And now, let’s take a moment and talk about child abuse and neglect, a subject none of us really want to talk about but is vitally important, especially if you work in an industry where you might be mandated to be a reporter of abuse or neglect and we’re going to cover that next. If you see any abuse then you should always contact any CPS organization like CPS Arizona. First, let’s find out a little bit of background about this subject. According to the U.S. Department of Health and Human Services Administration for Children and Families, child abuse and neglect is one of the nation’s most serious concerns. In 2008, an estimated 772,000 youngsters were judged to be victims of abuse or neglect. Now a majority of these victims, which is around 71%, were sufferers of neglect while 16% suffered physical abuse, 9% was sexual abuse and 7% suffered psychological abuse. Now, depending on your state laws, you may actually have a legal requirement to report suspect abuse as a mandated reporter. This requirement often includes teachers, daycare providers, EMS workers, coaches, camp staff, as well as other professionals.
Let’s talk about abuse
Abuse can occur in a variety of environments, including childcare centres, schools, religious institutions, recreational and athletic programmes, camps, residential facilities, and, worst of all, at home.
Types Of Abuse Found Nowadays
The most pre-dominant type of abuse would be neglect, followed by physical abuse and then sexual abuse. Neglect is something that means despite available resources, the parent fails to provide food, clothing, shelter, supervision or does not seek medical attention for serious illness or injury and this can happen for a number of reasons but a family crisis such as a job loss or a serious illness to a caregiver or a divorce. Neglect also results from chaotic households and no structure or routines or their homes may have very little space for the child. So indicators might be that the child may be undernourished and is usually hungry. They may often be lethargic and the child hasn’t slept well. Chronically they have injuries that you can attribute to a lack of supervision including being harmed by other people. They may beg for food as a result of chronic hunger. They have noticeably poor hygiene. They’re inappropriately dressed for the weather. Frequent accidents and injuries. Teenagers get a difficult time connecting with anyone else.. They have poor self-esteem. Maybe they have attachment difficulties or social problems and are reduced to poor social behaviors. Maybe they have an inability to say no to inappropriate requests. So these are all different ways we can start to look at neglect and notice that there is a problem.
Body Abuse or Physical Abuse
Bodily abuse is defined as any act that causes a non-accidental physical injury to a kid, regardless of purpose. It can happen when a parent is frustrated or angry and strikes, shakes or even throws a child. Physical abuse may be something also like an intentional, deliberate assault, such as burning the child or biting or cutting, maybe even twisting of limbs. Now all children get bumps and bruises but it’s important to recognize when those bumps and bruises may be the indication that there’s physical abuse rather than just normal, childhood roughhousing. But in all cases, consider the context. Take into account the child’s explanation of the injury, the child’s age and behavioral changes that you notice in the child. Now some of the following signs may indicate true physical abuse. Questionable bruises and welts or other injuries on the face, around the lips and mouth, on the torso, on the back, the buttocks and the thighs, in various stages of healing, in other words, the bruises might be different colored, reflecting the shape of the object used to inflict the injury, in other words an electric cord or belt buckle; you might be able to see that mark, consistent with human bite marks. Questionable burns, like cigar or cigarette burns, especially on the soles, palms, the back or buttocks. We’ve even seen immersion burns, or sock-like burns, where they’ve put the newborn or toddler in hot water. Donut shaped burns on the buttocks or genitalia. Burns, burn patterns, that are like electric stove burners, where they’re round and circular or an iron. Rope burns on arms and legs, neck or torso. Questionable fractures to the skull, the nose, the face, in various stages of healing. These all could indicate signs of physical abuse. So, the questionable cuts and scrapes, either to the lips, the gums or the eyes, to the external genitalia, could all be indicators of that type of abuse.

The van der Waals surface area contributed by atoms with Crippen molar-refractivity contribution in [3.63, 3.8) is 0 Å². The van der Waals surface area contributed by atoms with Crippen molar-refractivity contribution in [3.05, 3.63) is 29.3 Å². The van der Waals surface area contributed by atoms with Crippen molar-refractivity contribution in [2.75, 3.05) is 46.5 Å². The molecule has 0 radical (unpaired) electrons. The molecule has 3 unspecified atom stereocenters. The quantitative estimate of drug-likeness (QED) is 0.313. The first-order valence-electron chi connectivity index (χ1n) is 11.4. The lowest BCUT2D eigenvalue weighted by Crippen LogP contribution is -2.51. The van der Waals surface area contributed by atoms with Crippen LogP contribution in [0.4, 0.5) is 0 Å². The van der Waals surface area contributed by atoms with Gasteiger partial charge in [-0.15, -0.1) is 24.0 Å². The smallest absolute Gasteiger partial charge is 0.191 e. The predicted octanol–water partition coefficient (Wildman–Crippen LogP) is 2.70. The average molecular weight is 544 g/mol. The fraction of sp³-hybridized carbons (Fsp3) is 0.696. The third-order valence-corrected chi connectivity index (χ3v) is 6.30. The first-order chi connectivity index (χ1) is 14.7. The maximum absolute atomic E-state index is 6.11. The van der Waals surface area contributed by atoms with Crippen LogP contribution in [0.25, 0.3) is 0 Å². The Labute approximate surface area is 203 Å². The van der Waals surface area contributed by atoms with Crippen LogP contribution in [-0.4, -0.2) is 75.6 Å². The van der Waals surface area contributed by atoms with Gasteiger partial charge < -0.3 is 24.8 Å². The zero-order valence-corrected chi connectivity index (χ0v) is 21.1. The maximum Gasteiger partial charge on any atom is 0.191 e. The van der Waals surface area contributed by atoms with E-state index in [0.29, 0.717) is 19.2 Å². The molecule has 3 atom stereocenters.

Being uncomfortable with physical contact, being suspicious of adult contact, and being concerned when other children cry are some behavioural indicators. They may show emotional extremes like being afraid to go home. Arriving at school early or staying late, as if afraid to go home. Reporting being hurt by a parent. Complaining of soreness or moving uncomfortably. Wearing inappropriate attire for the weather in order to hide the body. Chronically running away from the home. We see this especially with adolescents. They may be reluctant to change clothes for gym activities. Attempting to hide injuries or bruises. So, how do you tell the difference between discipline, which is normal and abuse? It’s important that there be some distinguishing things between corporal punishment and abuse. Corporal punishment, such as spanking, may be used a discipline technique by parents or guardians to teach appropriate behaviour aggression or withdrawal. They may be frightened of the parents themselves.